Author Highlights: Victor Gijsbers


Along with Aaron Reed, Victor Gijsbers was one of the most influential authors in the mid-2000’s. Both authors focused on the artistic an moral implications of the field, its connections to other art forms, and an emphasis on festivals like Spring Thing over IFComp.

He has been nominated for 12 XYZZYs, including two best game nominations. He won back-to-back Spring Thing competitions in 2006 and 2007. He is one of the most prolific IFDB reviewers and wrote several in-depth reviews for SPAG magazine.

Selected Works:

De Baron (2006)

De Baron is Gijsbers’s most influential (and most controversial) work. It won Spring Thing in 2006, was nominated for Best Game, Writin, Story, NPCS, and individual PC/NPC XYZZY’s, and won the Best Use of Medium. It placed in the Top 10 in the 2011 and 2015 polls for the “Interactive Fiction Top 50 of all time”.

Explaining what De Baron is ‘about’ is always a dangerous task, as various reviewers and the author himself have wildly varying interpretations. Mechanically, it combines standard exploration with branching interactions with symbolic NPCs. Actions have lasting consequences, and each replay sees only a small portion of the text.

On the narrative side, De Baron is designed to provide maximum emotional impact directly to the player. It does this in several ways: by presenting conflicting choices, by presenting the players with riddles and mysteries in the story that force attention, and by forcing the player to constantly re-evaluate what their previous actions imply. This re-evaluation is completely explicit: characters directly challenge what you have done in a way that questions your reasoning as a player. All of this pulls the player in and helps them identify with the player character, until the final reveal of the game hits the player, drawing on a real-life subject with maximum emotional involvement that makes players realize the consequences of their real-life reasoning and thinking.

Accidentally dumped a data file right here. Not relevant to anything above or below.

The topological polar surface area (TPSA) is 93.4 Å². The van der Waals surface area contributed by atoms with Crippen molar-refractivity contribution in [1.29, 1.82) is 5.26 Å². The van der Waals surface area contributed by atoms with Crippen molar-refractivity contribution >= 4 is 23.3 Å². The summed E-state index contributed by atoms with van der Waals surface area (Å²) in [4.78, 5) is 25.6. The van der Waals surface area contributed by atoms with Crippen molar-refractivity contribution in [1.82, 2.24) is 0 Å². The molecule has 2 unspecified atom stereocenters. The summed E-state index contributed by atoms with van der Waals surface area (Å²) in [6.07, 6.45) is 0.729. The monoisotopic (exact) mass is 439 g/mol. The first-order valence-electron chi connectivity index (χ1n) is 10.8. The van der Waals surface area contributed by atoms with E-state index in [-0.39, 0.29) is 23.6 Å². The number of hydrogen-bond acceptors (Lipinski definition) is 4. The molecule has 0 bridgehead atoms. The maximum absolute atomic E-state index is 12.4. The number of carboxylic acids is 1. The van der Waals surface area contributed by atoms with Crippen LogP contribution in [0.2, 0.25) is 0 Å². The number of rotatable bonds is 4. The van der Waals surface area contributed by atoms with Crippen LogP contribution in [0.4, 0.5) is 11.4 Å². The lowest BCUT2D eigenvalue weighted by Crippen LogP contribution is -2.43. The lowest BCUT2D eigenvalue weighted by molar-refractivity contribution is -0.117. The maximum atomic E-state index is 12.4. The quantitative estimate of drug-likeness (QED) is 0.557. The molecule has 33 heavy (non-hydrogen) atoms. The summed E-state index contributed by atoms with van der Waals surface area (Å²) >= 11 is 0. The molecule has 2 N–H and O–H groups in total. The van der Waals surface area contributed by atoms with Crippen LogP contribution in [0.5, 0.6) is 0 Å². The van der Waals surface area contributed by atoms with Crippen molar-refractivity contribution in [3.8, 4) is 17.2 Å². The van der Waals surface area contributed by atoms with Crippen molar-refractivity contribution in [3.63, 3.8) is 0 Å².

Many people (including me and contemporary reviewers) report being emotionally shaken, shattered, or destroyed by this game (see, for instance, It spawned many imitators in future IFComps and Spring Things. Games like Grief, Rendition, and Pascal’s wager show De Baron’s influence.

Fate (2007)

Fate is another experiment in moral choice. The player is a pregnant queen who foresees the future, and the future is grim. Her son will die in his youth.

The world is essentially an open sandbox.You can make a variety of choices, each of which affect the future. But the better the future you desire, the greater the price you have to pay.

The richness of this game’s text and its open sandbox form give it a great feel, and this is my favorite of Gijsbers’s work. I found its central moral dilemma easier to handle (destroying others to save your son) than that of De Baron. It was nominated for a Best Game XYZZY and won Spring Thing.

The Game Formerly Known as Hidden Nazi Mode (2010)

This game is a game designed purely to Make A Point. And that point is that interactive fiction games (and games in general, I suppose) need to be carefully monitored when used in school settings and others where inappropriate content carries repercussions. His argument is that, even with source code available, you don’t know if the author made changes to the source code before compiling that added bad content.

It took me a long time to figure out whether this game actually had inappropriate content or not (you can find a definitive answer in the comments in one of the IFDB reviews if you want to go searching).

'Mid the Sagebrush and the Cactus (2010)

This game is interesting both as a development of techniques in De Baron and a prelude to techniques in Kerkerkruip.

This game is a combination of a conversation and a battle, with differing conversational approaches and weapon strategies being treated the same way mechanically, both advancing a storyline and both changing hidden combat stats.